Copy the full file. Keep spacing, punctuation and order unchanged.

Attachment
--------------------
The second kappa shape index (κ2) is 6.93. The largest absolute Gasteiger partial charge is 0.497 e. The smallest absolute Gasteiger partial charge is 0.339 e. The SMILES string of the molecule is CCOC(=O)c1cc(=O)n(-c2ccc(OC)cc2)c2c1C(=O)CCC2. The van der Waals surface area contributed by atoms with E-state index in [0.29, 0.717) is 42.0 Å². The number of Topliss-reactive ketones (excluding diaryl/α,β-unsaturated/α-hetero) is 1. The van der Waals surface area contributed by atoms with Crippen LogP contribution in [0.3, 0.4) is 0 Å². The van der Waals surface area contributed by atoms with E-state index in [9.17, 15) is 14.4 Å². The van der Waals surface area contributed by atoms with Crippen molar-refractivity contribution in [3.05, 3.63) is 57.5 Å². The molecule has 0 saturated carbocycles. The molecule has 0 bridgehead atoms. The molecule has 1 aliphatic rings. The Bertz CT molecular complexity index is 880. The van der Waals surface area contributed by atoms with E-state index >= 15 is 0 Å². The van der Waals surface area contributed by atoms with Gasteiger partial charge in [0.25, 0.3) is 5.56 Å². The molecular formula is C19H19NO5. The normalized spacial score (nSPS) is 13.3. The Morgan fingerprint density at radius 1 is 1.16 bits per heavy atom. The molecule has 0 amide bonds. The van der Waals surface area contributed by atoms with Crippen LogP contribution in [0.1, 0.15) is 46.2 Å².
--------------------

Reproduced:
The second kappa shape index (κ2) is 6.93. The largest absolute Gasteiger partial charge is 0.497 e. The smallest absolute Gasteiger partial charge is 0.339 e. The SMILES string of the molecule is CCOC(=O)c1cc(=O)n(-c2ccc(OC)cc2)c2c1C(=O)CCC2. The van der Waals surface area contributed by atoms with E-state index in [0.29, 0.717) is 42.0 Å². The number of Topliss-reactive ketones (excluding diaryl/α,β-unsaturated/α-hetero) is 1. The van der Waals surface area contributed by atoms with Crippen LogP contribution in [0.3, 0.4) is 0 Å². The van der Waals surface area contributed by atoms with E-state index in [9.17, 15) is 14.4 Å². The van der Waals surface area contributed by atoms with Crippen molar-refractivity contribution in [3.05, 3.63) is 57.5 Å². The molecule has 0 saturated carbocycles. The molecule has 0 bridgehead atoms. The molecule has 1 aliphatic rings. The Bertz CT molecular complexity index is 880. The van der Waals surface area contributed by atoms with E-state index >= 15 is 0 Å². The van der Waals surface area contributed by atoms with Gasteiger partial charge in [0.25, 0.3) is 5.56 Å². The molecular formula is C19H19NO5. The normalized spacial score (nSPS) is 13.3. The Morgan fingerprint density at radius 1 is 1.16 bits per heavy atom. The molecule has 0 amide bonds. The van der Waals surface area contributed by atoms with Crippen LogP contribution in [0.1, 0.15) is 46.2 Å².